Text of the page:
A Brief Outpatient Problem-solving Intervention to Promote Healthy Eating and Activity Habits in Adolescents
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|ClinicalTrials.gov Identifier: NCT01699958|
Recruitment Status : Completed
First Posted : October 4, 2012
Last Update Posted : October 4, 2012
|Condition or disease||Intervention/treatment||Phase|
|Health Behavior||Behavioral: Problem-solving intervention||Not Applicable|
|Study Type :||Interventional (Clinical Trial)|
|Actual Enrollment :||50 participants|
|Intervention Model:||Parallel Assignment|
|Masking:||None (Open Label)|
|Official Title:||A Pilot Study of the "Healthy Living Study," a Randomized Controlled Trial of a Brief Outpatient Problem-solving Intervention to Promote Healthy Eating and Activity Habits in Adolescents.|
|Study Start Date :||June 2011|
|Actual Primary Completion Date :||February 2012|
|Actual Study Completion Date :||February 2012|
Experimental: Problem-solving intervention
2 individual sessions teaching problem-solving skills with the use of videos, handouts, and worksheets.
Behavioral: Problem-solving intervention
Participants will receive 2 individual sessions teaching and reviewing problem-solving skills.
No Intervention: Control: Standard Care
Control arm participants will receive standard of care from their primary care provider.
- Feasibility to conduct a brief problem-solving intervention in a busy academic outpatient setting. [ Time Frame: From recruitment of the first participant to completion of the intervention by the last participant, anticipated duration of time: 7-8 months ]
Feasibility will be measured in the following ways:
- Refinement of the intervention by the end of the study to a reasonable length to compliment average patient clinic visits with a goal of 30 minutes or less
- Minimal disruption of clinic flow measured through clinic provider and staff satisfaction surveys and qualitative comments during the course of the intervention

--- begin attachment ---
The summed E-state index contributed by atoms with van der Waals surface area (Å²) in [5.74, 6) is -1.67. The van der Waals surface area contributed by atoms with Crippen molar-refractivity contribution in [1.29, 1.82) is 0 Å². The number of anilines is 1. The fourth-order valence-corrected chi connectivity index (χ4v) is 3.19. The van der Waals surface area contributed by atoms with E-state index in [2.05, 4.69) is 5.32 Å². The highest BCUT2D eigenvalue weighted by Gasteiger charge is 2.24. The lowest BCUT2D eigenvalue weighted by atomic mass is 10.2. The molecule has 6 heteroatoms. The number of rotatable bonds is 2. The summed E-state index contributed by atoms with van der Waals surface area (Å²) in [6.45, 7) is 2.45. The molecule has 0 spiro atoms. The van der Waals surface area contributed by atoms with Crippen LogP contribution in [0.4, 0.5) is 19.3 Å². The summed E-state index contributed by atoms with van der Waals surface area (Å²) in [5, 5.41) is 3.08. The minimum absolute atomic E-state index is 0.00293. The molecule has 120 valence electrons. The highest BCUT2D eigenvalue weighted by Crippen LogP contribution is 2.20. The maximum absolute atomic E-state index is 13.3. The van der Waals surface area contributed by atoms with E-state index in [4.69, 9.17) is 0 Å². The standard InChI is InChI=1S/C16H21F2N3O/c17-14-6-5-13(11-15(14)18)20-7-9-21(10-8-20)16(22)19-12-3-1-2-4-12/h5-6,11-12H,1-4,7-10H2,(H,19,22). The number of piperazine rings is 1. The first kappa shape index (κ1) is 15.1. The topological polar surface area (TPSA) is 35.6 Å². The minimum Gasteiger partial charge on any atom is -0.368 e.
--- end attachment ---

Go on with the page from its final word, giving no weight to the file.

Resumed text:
- Change in problem-solving skills [ Time Frame: Change from baseline to 1-2 months ]Participants will complete survey questions modified from the Social Problem-Solving Inventory for Adolescents (SPSI-A) both pre-intervention and post-intervention. These questions provide an assessment of problem-solving skills and are scored on a Likert scale of 1-5 with 5=more positive/constructive problem-solving skills. Change in overall mean score from pre- to post- intervention will be compared within intervention and control groups and between groups. Duration of time between pre- and post- intervention will average 1-2 months.
- Change in confidence to maintain or improve healthy eating habits [ Time Frame: Change from baseline to 1-2 months ]Participants will complete pre- and post- intervention questions on confidence to maintain or improve healthy eating habits. An example question: "How confident are you that you could change or maintain your eating patterns to limit soda to <1 can/day." Questions will be scored on a Likert scale of 1-6 with 6=very confident. Change in overall mean score from pre- to post- intervention will be compared within intervention and control groups and between groups. Duration of time between pre- and post- intervention will average about 1-2 months.
- Sufficient recruitment and retention rates [ Time Frame: From recruitment of the first participant to completion of the intervention by the last participant, anticipated duration of time: 7-8 months ]Detailed records of patients approached, consented, randomized, and completing the study will be maintained. These records will be reviewed at the conclusion of the study to gauge patient interest in participating in a problem-solving intervention in the outpatient setting.
To learn more about this study, you or your doctor may contact the study research staff using the contact information provided by the sponsor.
Please refer to this study by its ClinicalTrials.gov identifier (NCT number): NCT01699958
|United States, California|
|Stanford University School of Medicine|
|Palo Alto, California, United States, 94304|
|Principal Investigator:||Leslie Gee, MD||Stanford University|